Tautologically, the only way to convince them is put them in front of something that is convincing. That thing could be drawn from a list such as:
Or something else. In all these cases, someone is going to have to make the case at some point for the QA solution you propose, and that someone, from the looks of it, is going to have to be you. So I'd start learning about being persuasive.
How did you get agreement to source control? Can you keep chipping away, improving the process a small increment at a time?
Try Googling "change your organization", there looked to be some promising links.
And ultimately, remember that (as a wise man once said) if you can't change your organization then you should change your organization. There really is always an alternative.
Refer Joel's book
I have had a few development managers who don't seem to understand or appreciate the difficulties of software design and implementation.
Such managers believe that processes and methodologies completely solve the problem and I have a tough time explaining to them that it is not so and that you cannot read a book on the latest process fad and hope to get results by applying them as is.
The latest frustration I have is to convince my manager to (a) Give me requirements not piece-meal but a larger set as far as possible. (b) Give my team lead time to think about how to design, thrash out a few alternatives, work out an implementation sketch, to plan out the tasks etc.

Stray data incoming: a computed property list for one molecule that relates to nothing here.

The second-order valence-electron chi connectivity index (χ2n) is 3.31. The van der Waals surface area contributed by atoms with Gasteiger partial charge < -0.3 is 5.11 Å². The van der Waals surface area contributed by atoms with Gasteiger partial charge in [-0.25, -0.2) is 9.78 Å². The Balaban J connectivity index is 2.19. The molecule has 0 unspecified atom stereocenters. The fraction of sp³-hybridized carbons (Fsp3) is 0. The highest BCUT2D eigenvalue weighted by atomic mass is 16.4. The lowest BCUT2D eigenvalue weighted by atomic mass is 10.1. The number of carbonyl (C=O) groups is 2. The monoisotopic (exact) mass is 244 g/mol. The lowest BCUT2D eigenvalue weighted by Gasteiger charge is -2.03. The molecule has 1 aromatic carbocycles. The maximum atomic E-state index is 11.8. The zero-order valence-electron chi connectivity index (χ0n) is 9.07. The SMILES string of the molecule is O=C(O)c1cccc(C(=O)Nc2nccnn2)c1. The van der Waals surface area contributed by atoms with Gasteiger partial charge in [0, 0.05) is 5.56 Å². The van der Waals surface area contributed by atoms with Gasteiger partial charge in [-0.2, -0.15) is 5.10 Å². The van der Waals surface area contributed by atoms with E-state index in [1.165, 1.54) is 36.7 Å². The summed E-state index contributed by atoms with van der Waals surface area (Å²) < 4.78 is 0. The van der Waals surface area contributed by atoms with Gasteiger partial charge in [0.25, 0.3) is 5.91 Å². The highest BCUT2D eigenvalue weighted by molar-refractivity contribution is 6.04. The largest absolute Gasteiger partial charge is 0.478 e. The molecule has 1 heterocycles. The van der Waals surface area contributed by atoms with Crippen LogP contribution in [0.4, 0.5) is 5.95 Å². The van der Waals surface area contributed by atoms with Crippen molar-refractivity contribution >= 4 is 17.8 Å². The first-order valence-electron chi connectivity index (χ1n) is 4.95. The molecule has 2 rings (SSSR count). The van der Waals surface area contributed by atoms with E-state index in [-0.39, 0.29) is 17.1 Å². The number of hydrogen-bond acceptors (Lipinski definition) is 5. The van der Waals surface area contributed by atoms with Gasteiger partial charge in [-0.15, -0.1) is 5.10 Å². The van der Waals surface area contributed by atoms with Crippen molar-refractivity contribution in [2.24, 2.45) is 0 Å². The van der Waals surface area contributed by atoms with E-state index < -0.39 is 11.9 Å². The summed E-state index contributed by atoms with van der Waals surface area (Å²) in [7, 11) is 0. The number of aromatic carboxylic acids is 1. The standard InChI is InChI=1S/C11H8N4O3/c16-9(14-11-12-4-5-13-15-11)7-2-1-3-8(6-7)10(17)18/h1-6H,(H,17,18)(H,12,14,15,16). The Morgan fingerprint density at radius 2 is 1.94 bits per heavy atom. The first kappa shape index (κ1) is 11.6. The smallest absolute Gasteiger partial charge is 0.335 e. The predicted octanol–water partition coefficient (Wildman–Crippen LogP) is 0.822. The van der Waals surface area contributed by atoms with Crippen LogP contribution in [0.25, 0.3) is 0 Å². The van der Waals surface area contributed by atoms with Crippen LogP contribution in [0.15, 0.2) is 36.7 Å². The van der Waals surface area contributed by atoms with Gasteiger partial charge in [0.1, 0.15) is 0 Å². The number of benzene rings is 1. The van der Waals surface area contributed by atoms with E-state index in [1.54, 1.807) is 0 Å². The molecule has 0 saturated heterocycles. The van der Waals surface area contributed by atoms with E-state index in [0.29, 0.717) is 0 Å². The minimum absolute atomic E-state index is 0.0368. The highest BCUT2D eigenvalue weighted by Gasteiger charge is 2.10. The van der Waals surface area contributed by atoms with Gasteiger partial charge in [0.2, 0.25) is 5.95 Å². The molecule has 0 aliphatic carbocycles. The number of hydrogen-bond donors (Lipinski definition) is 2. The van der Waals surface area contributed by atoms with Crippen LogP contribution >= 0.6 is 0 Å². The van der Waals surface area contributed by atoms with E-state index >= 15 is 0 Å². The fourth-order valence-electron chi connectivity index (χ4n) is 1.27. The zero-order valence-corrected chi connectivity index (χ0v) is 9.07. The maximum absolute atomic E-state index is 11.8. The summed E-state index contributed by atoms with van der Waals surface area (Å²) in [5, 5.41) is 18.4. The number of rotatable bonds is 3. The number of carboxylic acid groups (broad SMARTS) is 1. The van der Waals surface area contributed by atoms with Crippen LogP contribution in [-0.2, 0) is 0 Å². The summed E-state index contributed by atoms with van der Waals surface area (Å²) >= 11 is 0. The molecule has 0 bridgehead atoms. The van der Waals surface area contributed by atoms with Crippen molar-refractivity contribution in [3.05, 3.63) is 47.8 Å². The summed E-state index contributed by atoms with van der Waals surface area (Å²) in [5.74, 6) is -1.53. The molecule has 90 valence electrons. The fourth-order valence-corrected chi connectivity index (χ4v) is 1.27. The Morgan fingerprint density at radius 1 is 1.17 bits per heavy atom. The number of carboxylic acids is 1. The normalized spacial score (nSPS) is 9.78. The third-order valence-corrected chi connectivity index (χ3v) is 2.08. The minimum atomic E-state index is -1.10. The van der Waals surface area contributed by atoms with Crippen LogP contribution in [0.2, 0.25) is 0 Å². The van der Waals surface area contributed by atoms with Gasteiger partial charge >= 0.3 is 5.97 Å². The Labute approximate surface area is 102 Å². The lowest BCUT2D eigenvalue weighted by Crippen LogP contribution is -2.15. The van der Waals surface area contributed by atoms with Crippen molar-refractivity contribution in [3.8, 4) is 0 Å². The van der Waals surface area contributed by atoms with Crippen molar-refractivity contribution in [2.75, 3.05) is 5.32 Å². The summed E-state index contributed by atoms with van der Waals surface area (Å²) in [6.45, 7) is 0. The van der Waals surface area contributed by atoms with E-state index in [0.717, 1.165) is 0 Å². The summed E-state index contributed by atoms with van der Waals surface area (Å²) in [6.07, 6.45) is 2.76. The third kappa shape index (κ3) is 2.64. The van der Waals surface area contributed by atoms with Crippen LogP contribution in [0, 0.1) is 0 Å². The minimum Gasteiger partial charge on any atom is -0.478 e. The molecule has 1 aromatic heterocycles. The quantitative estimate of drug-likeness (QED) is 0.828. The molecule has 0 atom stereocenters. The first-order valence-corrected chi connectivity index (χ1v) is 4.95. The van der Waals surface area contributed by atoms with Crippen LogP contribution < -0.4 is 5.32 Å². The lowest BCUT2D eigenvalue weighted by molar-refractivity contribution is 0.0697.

The frustrations are compounded because of Agile methodology and the interpretation of it that says not to do up-front design (as against BIG up-front design in Waterfall), product owner can change requirements at any time and so son.
So far I haven't had much success and have to put up with the resulting frustrations. Can you give me some arguments that can convince such managers?
EDIT-1: Retrospectives are done, though not always at the end of every sprint, and the problems are brought up. But as I mentioned, my manager doesn't appreciate the need for design lead time and the frustrations with piece-meal requirements.